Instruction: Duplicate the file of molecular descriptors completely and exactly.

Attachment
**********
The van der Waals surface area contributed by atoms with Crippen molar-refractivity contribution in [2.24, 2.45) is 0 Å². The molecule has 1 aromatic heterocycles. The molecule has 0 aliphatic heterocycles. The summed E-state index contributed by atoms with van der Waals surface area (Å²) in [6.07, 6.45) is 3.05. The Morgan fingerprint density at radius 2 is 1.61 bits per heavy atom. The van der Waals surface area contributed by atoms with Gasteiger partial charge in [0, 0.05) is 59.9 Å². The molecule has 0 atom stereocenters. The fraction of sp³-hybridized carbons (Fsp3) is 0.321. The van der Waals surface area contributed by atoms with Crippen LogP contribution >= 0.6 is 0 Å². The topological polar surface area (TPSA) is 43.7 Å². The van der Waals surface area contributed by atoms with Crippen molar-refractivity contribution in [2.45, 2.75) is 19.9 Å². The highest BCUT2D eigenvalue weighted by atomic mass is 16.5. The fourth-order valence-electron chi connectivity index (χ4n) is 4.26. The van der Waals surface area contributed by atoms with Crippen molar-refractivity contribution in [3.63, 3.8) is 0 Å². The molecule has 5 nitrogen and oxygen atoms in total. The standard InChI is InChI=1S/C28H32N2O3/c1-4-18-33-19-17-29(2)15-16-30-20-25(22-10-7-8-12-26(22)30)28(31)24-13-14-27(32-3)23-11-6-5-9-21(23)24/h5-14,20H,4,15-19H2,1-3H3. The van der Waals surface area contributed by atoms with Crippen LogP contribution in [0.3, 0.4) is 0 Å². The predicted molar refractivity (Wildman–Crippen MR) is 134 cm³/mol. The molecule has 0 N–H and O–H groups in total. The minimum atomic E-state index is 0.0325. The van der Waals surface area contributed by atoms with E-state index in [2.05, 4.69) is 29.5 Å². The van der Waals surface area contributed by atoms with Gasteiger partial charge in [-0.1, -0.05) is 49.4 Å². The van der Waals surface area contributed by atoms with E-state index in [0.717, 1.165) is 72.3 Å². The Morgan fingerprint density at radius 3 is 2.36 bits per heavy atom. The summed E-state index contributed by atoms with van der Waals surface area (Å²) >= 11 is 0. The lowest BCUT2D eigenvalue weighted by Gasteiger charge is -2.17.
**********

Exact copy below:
The van der Waals surface area contributed by atoms with Crippen molar-refractivity contribution in [2.24, 2.45) is 0 Å². The molecule has 1 aromatic heterocycles. The molecule has 0 aliphatic heterocycles. The summed E-state index contributed by atoms with van der Waals surface area (Å²) in [6.07, 6.45) is 3.05. The Morgan fingerprint density at radius 2 is 1.61 bits per heavy atom. The van der Waals surface area contributed by atoms with Gasteiger partial charge in [0, 0.05) is 59.9 Å². The molecule has 0 atom stereocenters. The fraction of sp³-hybridized carbons (Fsp3) is 0.321. The van der Waals surface area contributed by atoms with Crippen LogP contribution >= 0.6 is 0 Å². The topological polar surface area (TPSA) is 43.7 Å². The van der Waals surface area contributed by atoms with Crippen molar-refractivity contribution in [2.45, 2.75) is 19.9 Å². The highest BCUT2D eigenvalue weighted by atomic mass is 16.5. The fourth-order valence-electron chi connectivity index (χ4n) is 4.26. The van der Waals surface area contributed by atoms with Crippen molar-refractivity contribution in [3.63, 3.8) is 0 Å². The molecule has 5 nitrogen and oxygen atoms in total. The standard InChI is InChI=1S/C28H32N2O3/c1-4-18-33-19-17-29(2)15-16-30-20-25(22-10-7-8-12-26(22)30)28(31)24-13-14-27(32-3)23-11-6-5-9-21(23)24/h5-14,20H,4,15-19H2,1-3H3. The van der Waals surface area contributed by atoms with Crippen LogP contribution in [0.3, 0.4) is 0 Å². The predicted molar refractivity (Wildman–Crippen MR) is 134 cm³/mol. The molecule has 0 N–H and O–H groups in total. The minimum atomic E-state index is 0.0325. The van der Waals surface area contributed by atoms with E-state index in [2.05, 4.69) is 29.5 Å². The van der Waals surface area contributed by atoms with Gasteiger partial charge in [-0.1, -0.05) is 49.4 Å². The van der Waals surface area contributed by atoms with E-state index in [0.717, 1.165) is 72.3 Å². The Morgan fingerprint density at radius 3 is 2.36 bits per heavy atom. The summed E-state index contributed by atoms with van der Waals surface area (Å²) >= 11 is 0. The lowest BCUT2D eigenvalue weighted by Gasteiger charge is -2.17.